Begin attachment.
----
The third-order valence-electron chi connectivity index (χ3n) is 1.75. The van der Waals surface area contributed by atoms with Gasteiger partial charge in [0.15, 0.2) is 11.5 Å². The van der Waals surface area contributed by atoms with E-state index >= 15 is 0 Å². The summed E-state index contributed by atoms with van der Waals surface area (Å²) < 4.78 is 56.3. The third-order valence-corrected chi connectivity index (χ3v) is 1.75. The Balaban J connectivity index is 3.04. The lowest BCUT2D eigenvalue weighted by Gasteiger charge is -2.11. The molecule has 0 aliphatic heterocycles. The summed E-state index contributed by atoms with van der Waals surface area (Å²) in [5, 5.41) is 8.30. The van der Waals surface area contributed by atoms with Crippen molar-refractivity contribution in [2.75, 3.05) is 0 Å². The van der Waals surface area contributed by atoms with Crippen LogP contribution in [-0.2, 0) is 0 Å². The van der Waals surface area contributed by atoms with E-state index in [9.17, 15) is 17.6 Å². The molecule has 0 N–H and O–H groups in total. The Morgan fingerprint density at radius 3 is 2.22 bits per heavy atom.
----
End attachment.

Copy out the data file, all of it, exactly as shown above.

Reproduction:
The third-order valence-electron chi connectivity index (χ3n) is 1.75. The van der Waals surface area contributed by atoms with Gasteiger partial charge in [0.15, 0.2) is 11.5 Å². The van der Waals surface area contributed by atoms with E-state index >= 15 is 0 Å². The summed E-state index contributed by atoms with van der Waals surface area (Å²) < 4.78 is 56.3. The third-order valence-corrected chi connectivity index (χ3v) is 1.75. The Balaban J connectivity index is 3.04. The lowest BCUT2D eigenvalue weighted by Gasteiger charge is -2.11. The molecule has 0 aliphatic heterocycles. The summed E-state index contributed by atoms with van der Waals surface area (Å²) in [5, 5.41) is 8.30. The van der Waals surface area contributed by atoms with Crippen molar-refractivity contribution in [2.75, 3.05) is 0 Å². The van der Waals surface area contributed by atoms with Crippen LogP contribution in [-0.2, 0) is 0 Å². The van der Waals surface area contributed by atoms with E-state index in [9.17, 15) is 17.6 Å². The molecule has 0 N–H and O–H groups in total. The Morgan fingerprint density at radius 3 is 2.22 bits per heavy atom.